Prime Minister Shinzō Abe Supports Loosening Restrictions on Foreigners Working in Japan
Since 2002, the Japanese government (specifically, the Ministry of Economy, Trade and Industry) has promoted Japan’s wealth of cultural exports — anime and manga, of course, but also cuisine, fashion, and traditional culture — through the international branding campaign “Cool Japan.” At a meeting of the Special National Strategic Section’s advisory committee on January 20, Prime Minister Shinzō Abe offered his support for the initiative and made suggestions for how to advance it.
Abe focused on foreigners who study Japan due to its cultural exports, calling them “human resources that can act as suspension bridges between Japan and other countries.” He sees the recruitment of foreigners in Japan’s animation, fashion, culinary, distribution, lodging, and other service industries as especially important and advocated a loosening of restrictions on foreigners residing and working in Japan. The committee is duly preparing a revision of the relevant laws to submit to the Diet (Japan’s parliament).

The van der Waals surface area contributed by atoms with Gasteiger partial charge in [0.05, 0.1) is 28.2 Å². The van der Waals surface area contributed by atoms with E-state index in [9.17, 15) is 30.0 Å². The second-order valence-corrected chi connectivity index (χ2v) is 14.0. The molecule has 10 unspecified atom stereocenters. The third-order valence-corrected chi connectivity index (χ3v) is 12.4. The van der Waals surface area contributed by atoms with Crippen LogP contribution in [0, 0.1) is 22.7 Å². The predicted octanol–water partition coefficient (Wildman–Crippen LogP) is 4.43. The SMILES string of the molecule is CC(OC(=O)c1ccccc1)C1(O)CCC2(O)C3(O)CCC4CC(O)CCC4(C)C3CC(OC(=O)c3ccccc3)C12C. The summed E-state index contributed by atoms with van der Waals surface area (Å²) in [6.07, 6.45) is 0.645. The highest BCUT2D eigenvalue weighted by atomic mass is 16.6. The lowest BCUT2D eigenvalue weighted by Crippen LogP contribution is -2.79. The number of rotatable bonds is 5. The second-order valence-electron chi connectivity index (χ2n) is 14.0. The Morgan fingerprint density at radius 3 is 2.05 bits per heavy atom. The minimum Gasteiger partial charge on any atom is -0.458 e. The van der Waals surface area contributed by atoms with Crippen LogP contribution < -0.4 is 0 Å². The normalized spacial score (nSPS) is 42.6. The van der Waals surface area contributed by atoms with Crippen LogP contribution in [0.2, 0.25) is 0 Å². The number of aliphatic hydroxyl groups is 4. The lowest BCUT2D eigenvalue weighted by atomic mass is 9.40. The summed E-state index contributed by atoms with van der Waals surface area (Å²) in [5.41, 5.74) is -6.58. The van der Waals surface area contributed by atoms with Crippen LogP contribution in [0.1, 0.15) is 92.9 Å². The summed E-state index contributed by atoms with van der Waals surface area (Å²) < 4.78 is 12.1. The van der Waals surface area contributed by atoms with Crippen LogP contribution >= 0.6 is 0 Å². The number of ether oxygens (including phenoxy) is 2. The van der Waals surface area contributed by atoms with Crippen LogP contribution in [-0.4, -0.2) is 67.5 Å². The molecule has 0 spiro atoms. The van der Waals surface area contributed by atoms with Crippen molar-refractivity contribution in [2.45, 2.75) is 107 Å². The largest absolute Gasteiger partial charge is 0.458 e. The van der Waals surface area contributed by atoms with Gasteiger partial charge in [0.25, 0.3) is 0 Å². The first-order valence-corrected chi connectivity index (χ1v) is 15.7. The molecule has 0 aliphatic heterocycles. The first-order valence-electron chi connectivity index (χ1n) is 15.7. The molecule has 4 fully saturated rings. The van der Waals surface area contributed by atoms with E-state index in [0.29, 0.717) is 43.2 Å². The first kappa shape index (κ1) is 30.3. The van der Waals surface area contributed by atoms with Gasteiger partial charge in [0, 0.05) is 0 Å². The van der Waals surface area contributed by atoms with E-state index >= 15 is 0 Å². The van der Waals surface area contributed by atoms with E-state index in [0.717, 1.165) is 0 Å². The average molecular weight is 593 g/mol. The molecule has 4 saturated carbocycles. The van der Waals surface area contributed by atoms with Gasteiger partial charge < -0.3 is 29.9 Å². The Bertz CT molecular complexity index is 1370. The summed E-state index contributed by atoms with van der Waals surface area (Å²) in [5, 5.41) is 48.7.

Despite a historically hostile attitude toward immigration, Japan is gradually embracing immigrants, mainly due to its demographic squeeze and the growing demand for workers, especially unskilled laborers. Abe supports looser immigration policies as part of his economic reform agenda; he has loosened visa restrictions and reduced the amount of time needed to qualify for permanent residency in Japan, with the result that Japan now has 2.23 million foreign permanent residents.